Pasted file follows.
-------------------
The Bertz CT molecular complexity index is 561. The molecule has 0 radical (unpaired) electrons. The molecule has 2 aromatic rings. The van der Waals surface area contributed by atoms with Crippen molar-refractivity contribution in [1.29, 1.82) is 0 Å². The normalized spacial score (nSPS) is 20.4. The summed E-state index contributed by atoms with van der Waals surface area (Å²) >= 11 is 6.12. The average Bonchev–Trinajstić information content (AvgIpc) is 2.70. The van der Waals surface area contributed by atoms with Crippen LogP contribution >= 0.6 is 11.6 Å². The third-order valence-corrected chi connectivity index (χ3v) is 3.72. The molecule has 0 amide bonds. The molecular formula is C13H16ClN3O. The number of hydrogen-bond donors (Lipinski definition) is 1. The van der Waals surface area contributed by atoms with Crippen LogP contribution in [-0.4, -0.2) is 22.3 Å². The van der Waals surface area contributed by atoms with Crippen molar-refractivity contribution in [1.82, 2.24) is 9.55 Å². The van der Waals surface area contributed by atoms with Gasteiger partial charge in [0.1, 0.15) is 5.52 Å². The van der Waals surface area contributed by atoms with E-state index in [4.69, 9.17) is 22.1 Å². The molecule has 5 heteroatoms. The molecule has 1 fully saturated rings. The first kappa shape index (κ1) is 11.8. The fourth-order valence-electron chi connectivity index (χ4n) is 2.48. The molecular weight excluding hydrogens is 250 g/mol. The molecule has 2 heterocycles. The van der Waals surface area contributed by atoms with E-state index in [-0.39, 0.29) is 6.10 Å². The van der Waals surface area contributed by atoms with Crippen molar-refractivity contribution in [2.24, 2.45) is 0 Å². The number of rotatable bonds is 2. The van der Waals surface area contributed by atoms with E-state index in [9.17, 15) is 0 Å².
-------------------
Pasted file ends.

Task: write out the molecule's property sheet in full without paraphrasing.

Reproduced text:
The Bertz CT molecular complexity index is 561. The molecule has 0 radical (unpaired) electrons. The molecule has 2 aromatic rings. The van der Waals surface area contributed by atoms with Crippen molar-refractivity contribution in [1.29, 1.82) is 0 Å². The normalized spacial score (nSPS) is 20.4. The summed E-state index contributed by atoms with van der Waals surface area (Å²) >= 11 is 6.12. The average Bonchev–Trinajstić information content (AvgIpc) is 2.70. The van der Waals surface area contributed by atoms with Crippen LogP contribution >= 0.6 is 11.6 Å². The third-order valence-corrected chi connectivity index (χ3v) is 3.72. The molecule has 0 amide bonds. The molecular formula is C13H16ClN3O. The number of hydrogen-bond donors (Lipinski definition) is 1. The van der Waals surface area contributed by atoms with Crippen LogP contribution in [-0.4, -0.2) is 22.3 Å². The van der Waals surface area contributed by atoms with Crippen molar-refractivity contribution in [1.82, 2.24) is 9.55 Å². The van der Waals surface area contributed by atoms with Gasteiger partial charge in [0.1, 0.15) is 5.52 Å². The van der Waals surface area contributed by atoms with E-state index in [4.69, 9.17) is 22.1 Å². The molecule has 5 heteroatoms. The molecule has 1 fully saturated rings. The first kappa shape index (κ1) is 11.8. The fourth-order valence-electron chi connectivity index (χ4n) is 2.48. The molecular weight excluding hydrogens is 250 g/mol. The molecule has 2 heterocycles. The van der Waals surface area contributed by atoms with E-state index in [-0.39, 0.29) is 6.10 Å². The van der Waals surface area contributed by atoms with Crippen molar-refractivity contribution in [2.24, 2.45) is 0 Å². The number of rotatable bonds is 2. The van der Waals surface area contributed by atoms with E-state index in [9.17, 15) is 0 Å².